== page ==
No dish is more symbolic of Caymanian culture and heritage than turtle stew.
Last month’s National Trust cooking class focused on our national dish, but pictures from the event triggered an online backlash from some corners.
Tonight, Cayman 27 asks the question: can we have our turtle and eat it too?
“Turtle and turtling have been going on for, since the 1700’s if not before, and it really forms an integral part of our cultural heritage,” said National Trust Executive Director Nadia Hardie.
She told Cayman 27 protecting Cayman’s cultural heritage is part of the National Trust’s mandate.
“We feel that we have to balance the needs of those who have been living here for centuries and centuries and centuries as well as conservation,” she said.
That can be a delicate balancing act.
Photos of the Trust’s turtle stew cooking class last month were met with backlash online from some who questioned how the National Trust could support the consumption of turtle meat.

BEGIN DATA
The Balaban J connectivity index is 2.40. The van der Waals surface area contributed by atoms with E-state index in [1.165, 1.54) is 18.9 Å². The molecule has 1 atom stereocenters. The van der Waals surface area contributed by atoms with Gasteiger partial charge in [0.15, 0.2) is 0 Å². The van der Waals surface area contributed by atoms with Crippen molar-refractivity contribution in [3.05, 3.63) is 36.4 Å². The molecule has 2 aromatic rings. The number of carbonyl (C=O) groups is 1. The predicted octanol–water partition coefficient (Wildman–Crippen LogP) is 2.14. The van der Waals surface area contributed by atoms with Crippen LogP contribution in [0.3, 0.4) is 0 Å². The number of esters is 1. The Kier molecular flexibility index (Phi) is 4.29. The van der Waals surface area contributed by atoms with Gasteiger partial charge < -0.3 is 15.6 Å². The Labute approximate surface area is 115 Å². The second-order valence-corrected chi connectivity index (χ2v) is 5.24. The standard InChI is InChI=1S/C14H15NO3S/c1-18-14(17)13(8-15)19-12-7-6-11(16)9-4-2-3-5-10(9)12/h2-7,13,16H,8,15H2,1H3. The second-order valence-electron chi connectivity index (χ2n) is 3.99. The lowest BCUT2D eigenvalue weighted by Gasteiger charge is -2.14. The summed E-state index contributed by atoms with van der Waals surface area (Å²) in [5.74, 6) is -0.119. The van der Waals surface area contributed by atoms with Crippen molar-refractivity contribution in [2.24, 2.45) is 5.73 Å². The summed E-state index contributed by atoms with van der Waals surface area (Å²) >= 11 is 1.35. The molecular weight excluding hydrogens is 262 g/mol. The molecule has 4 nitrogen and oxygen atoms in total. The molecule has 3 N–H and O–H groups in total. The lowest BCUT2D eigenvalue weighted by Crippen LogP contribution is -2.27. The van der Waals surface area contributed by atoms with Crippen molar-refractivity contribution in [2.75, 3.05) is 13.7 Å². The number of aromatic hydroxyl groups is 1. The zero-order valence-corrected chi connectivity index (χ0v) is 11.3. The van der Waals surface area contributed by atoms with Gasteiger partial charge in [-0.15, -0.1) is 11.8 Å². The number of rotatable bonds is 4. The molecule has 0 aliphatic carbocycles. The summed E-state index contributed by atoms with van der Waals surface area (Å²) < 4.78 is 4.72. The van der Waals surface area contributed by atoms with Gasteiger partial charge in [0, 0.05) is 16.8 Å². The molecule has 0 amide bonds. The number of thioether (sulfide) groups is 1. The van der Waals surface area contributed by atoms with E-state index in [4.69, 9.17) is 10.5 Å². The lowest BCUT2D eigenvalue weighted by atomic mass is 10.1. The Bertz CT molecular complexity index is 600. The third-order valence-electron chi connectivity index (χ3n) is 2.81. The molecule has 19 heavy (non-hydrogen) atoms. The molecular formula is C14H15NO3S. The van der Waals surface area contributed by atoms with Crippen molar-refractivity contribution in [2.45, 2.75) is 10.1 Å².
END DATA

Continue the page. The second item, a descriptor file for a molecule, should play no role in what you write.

“We understand that people have this ‘up in arms’ reaction when the National Trust is putting on this cooking class, but these series of cooking classes we are now doing, we are promoting Cayman style beef, traditional cassava cake, and turtle stew is part of this tradition, and especially around festive time,” said Ms. Hardie.
Turtle stew and celebrations go hand in hand.
Cayman Brac’s Simone Scott said the national dish was a central theme of heritage day at this year’s Brac Heritage Autumn Festival.
“That’s how turtle stew is now, it’s only for festivities and stuff like that, every once in a while maybe someone will go to the turtle farm and buy something for their own family, but otherwise it’s mostly for festivities and so forth,” said Ms. Scott.
“It’s not something that you’re finding on every street corner, and I think the important thing is we have, I believe actually it is a tradition that will phase itself out,” said Ms. Hardie.
Ms. Hardie said until that day comes, the National Trust will carry on with its dual mandate of protecting the history and biodiversity of the Cayman Islands.
“I know there will be people out there who are severe conservationists who will not get this,” she said. “But we have to work within the parameters that we find ourselves which is trying to balance our cultural tradition with conservation and we believe this is the way to do it.”
The National Trust said its popular turtle stew cooking class sourced farm reared meat from the Cayman Turtle Centre.
The Trust’s cooking class series continues Saturday morning (3 November) at the Mission House. This month’s featured dish is Cayman style beef.